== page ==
Basalt ends battle over report on police chief
Ryan Summerlin February 16, 2013
BASALT – The Basalt Town Council voted, 6-0, on Friday to turn over a report about the professional conduct of former police chief Roderick O’Connor rather than continue a court battle to keep it under wraps.
The decision came after the town learned Wednesday that O’Connor had shared the report with the Aspen Police Department, where he has applied for a job. O’Connor’s disclosure of the report was “a game changer,” according to Basalt town attorney Tom Smith. “We don’t have any control over that report,” he said.
The Aspen Times had filed a lawsuit alleging that the report cannot be kept confidential under the Colorado Open Records Act. The town maintained that there are exceptions, such as personnel matters. The issue went to a hearing in Eagle County District Court Tuesday. Town officials said they learned in a surprise revelation from O’Connor Tuesday that he had shared the report with an outside party. By sharing it with a third party, O’Connor sunk the town’s ability to say the report was confidential, according to attorneys on both sides.
Aspen Times Managing Editor Rick Carroll released the following statement Friday night: “It is the position of The Aspen Times that the residents of Basalt have a right to know the reasons for their police chief’s resignation and significant severance package. The town’s refusal to disclose any substantial information about Roderick O’Connor’s departure, which we felt was melodramatically shrouded in secrecy, left us with no option but to litigate. Now that the report has been released, people can draw their own conclusions about whether the money for O’Connor’s severance package and the ensuing legal skirmish was appropriately spent.”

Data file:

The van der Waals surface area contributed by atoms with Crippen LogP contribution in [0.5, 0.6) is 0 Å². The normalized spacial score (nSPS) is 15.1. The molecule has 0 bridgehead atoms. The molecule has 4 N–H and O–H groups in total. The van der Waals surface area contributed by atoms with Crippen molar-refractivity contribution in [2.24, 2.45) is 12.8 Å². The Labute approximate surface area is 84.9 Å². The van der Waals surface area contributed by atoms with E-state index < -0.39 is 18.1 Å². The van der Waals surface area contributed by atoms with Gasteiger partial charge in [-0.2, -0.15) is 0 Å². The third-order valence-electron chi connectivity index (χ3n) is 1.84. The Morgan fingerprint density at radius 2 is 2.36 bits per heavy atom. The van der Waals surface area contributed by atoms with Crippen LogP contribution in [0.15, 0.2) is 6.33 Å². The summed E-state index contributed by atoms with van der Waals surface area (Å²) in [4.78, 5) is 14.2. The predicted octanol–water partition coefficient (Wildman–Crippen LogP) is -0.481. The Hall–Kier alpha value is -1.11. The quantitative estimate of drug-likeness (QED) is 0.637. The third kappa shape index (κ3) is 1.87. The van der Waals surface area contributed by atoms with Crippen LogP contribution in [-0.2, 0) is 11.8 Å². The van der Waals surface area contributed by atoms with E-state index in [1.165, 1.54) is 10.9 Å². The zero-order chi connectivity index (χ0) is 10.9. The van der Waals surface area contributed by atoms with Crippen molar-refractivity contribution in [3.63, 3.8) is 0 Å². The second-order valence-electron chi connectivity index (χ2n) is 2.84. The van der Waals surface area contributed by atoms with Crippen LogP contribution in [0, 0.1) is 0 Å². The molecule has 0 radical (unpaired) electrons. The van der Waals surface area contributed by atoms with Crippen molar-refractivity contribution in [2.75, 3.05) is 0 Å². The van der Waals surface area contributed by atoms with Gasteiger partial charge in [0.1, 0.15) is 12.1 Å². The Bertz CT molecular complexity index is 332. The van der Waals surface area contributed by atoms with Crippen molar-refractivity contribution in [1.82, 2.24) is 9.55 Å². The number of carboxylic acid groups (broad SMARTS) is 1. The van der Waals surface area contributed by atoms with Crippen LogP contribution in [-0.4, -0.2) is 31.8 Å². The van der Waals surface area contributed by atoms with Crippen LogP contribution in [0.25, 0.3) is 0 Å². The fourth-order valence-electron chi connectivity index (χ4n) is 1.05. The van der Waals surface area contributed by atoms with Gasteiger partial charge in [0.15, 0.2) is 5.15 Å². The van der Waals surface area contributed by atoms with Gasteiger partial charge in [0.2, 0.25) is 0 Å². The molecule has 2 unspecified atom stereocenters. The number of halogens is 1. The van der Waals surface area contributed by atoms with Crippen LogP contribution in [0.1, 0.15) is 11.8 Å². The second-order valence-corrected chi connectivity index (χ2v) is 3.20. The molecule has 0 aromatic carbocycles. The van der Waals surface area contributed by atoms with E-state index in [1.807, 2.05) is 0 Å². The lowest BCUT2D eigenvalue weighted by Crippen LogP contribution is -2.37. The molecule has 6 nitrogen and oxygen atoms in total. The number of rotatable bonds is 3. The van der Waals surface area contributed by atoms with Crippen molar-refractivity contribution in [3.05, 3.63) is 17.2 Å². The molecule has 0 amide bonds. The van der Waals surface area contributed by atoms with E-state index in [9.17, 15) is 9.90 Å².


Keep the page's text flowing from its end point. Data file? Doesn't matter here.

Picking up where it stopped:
The court battle isn’t over. Attorneys for The Aspen Times want the judge who heard the matter to determine that the report was withheld improperly. The town contends it “acted properly in withholding the report until the recent third-party disclosure which occurred during the litigation.”
The newspaper also is attempting to get the town to release its settlement agreement with O’Connor. The town disclosed, as required by law, that it gave O’Connor a severance package worth about $84,000 in cash and benefits. Other terms of the deal haven’t been released.
Smith said the town isn’t saying “yes or no” on the release of the severance agreement. It is asking the judge to tell it what to do.
Another legal battle is imminent over legal fees. The Aspen Times will attempt to get the town to foot its bill. The amount of legal fees on either side isn’t available yet, Smith said.
Litigation is also possible between the town and O’Connor over a confidentiality agreement regarding the report on O’Connor’s professional conduct. When asked if the town regards O’Connor’s sharing of the document as a breach of the agreement, Smith said the answer should be obvious.
In O’Connor’s severance package, he received $68,677 in cash for 10 months of salary. He also was paid $7,817 for accrued vacation time. He has been paid half of that amount, according to Town Manager Mike Scanlon. The second half is due May 1. As part of the severance package, he also received health insurance for himself and his wife for one year.
Smith said the town will look into whether the breach of confidentiality affects the town’s responsibility for paying the severance.